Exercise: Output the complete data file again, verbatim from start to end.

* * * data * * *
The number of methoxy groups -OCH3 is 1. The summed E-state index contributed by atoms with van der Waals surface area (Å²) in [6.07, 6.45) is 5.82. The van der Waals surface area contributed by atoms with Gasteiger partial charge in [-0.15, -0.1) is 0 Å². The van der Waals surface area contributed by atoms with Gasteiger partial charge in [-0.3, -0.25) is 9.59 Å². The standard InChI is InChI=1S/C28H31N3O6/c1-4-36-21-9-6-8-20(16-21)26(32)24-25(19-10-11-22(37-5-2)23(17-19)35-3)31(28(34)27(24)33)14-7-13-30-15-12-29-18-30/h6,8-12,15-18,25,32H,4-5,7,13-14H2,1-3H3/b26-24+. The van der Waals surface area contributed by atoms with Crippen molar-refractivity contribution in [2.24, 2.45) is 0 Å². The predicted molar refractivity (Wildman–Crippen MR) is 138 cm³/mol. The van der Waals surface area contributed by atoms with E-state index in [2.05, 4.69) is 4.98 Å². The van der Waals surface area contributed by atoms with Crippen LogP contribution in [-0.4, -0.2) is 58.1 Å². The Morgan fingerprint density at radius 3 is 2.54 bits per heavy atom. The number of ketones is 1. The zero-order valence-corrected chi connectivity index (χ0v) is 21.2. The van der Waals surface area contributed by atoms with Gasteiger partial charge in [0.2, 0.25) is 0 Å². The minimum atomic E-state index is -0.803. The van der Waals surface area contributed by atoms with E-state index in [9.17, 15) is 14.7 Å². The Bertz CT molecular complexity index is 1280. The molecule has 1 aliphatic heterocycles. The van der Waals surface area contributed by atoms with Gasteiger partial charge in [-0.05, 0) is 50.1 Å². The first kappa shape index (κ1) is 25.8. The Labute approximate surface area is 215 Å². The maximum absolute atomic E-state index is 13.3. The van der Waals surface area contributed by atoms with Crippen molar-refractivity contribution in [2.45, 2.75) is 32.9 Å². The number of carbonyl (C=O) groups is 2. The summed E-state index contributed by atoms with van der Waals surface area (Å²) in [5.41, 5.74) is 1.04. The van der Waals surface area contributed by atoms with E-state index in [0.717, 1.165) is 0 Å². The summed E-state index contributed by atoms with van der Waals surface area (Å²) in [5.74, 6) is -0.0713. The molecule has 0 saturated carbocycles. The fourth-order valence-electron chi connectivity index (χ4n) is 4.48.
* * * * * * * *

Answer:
The number of methoxy groups -OCH3 is 1. The summed E-state index contributed by atoms with van der Waals surface area (Å²) in [6.07, 6.45) is 5.82. The van der Waals surface area contributed by atoms with Gasteiger partial charge in [-0.15, -0.1) is 0 Å². The van der Waals surface area contributed by atoms with Gasteiger partial charge in [-0.3, -0.25) is 9.59 Å². The standard InChI is InChI=1S/C28H31N3O6/c1-4-36-21-9-6-8-20(16-21)26(32)24-25(19-10-11-22(37-5-2)23(17-19)35-3)31(28(34)27(24)33)14-7-13-30-15-12-29-18-30/h6,8-12,15-18,25,32H,4-5,7,13-14H2,1-3H3/b26-24+. The van der Waals surface area contributed by atoms with Crippen molar-refractivity contribution in [2.24, 2.45) is 0 Å². The predicted molar refractivity (Wildman–Crippen MR) is 138 cm³/mol. The van der Waals surface area contributed by atoms with E-state index in [2.05, 4.69) is 4.98 Å². The van der Waals surface area contributed by atoms with Crippen LogP contribution in [-0.4, -0.2) is 58.1 Å². The Morgan fingerprint density at radius 3 is 2.54 bits per heavy atom. The number of ketones is 1. The zero-order valence-corrected chi connectivity index (χ0v) is 21.2. The van der Waals surface area contributed by atoms with Gasteiger partial charge in [0.2, 0.25) is 0 Å². The minimum atomic E-state index is -0.803. The van der Waals surface area contributed by atoms with E-state index in [9.17, 15) is 14.7 Å². The Bertz CT molecular complexity index is 1280. The molecule has 1 aliphatic heterocycles. The van der Waals surface area contributed by atoms with Gasteiger partial charge in [-0.05, 0) is 50.1 Å². The first kappa shape index (κ1) is 25.8. The Labute approximate surface area is 215 Å². The maximum absolute atomic E-state index is 13.3. The van der Waals surface area contributed by atoms with Crippen molar-refractivity contribution in [2.45, 2.75) is 32.9 Å². The number of carbonyl (C=O) groups is 2. The summed E-state index contributed by atoms with van der Waals surface area (Å²) in [5.41, 5.74) is 1.04. The van der Waals surface area contributed by atoms with E-state index in [0.717, 1.165) is 0 Å². The summed E-state index contributed by atoms with van der Waals surface area (Å²) in [5.74, 6) is -0.0713. The molecule has 0 saturated carbocycles. The fourth-order valence-electron chi connectivity index (χ4n) is 4.48.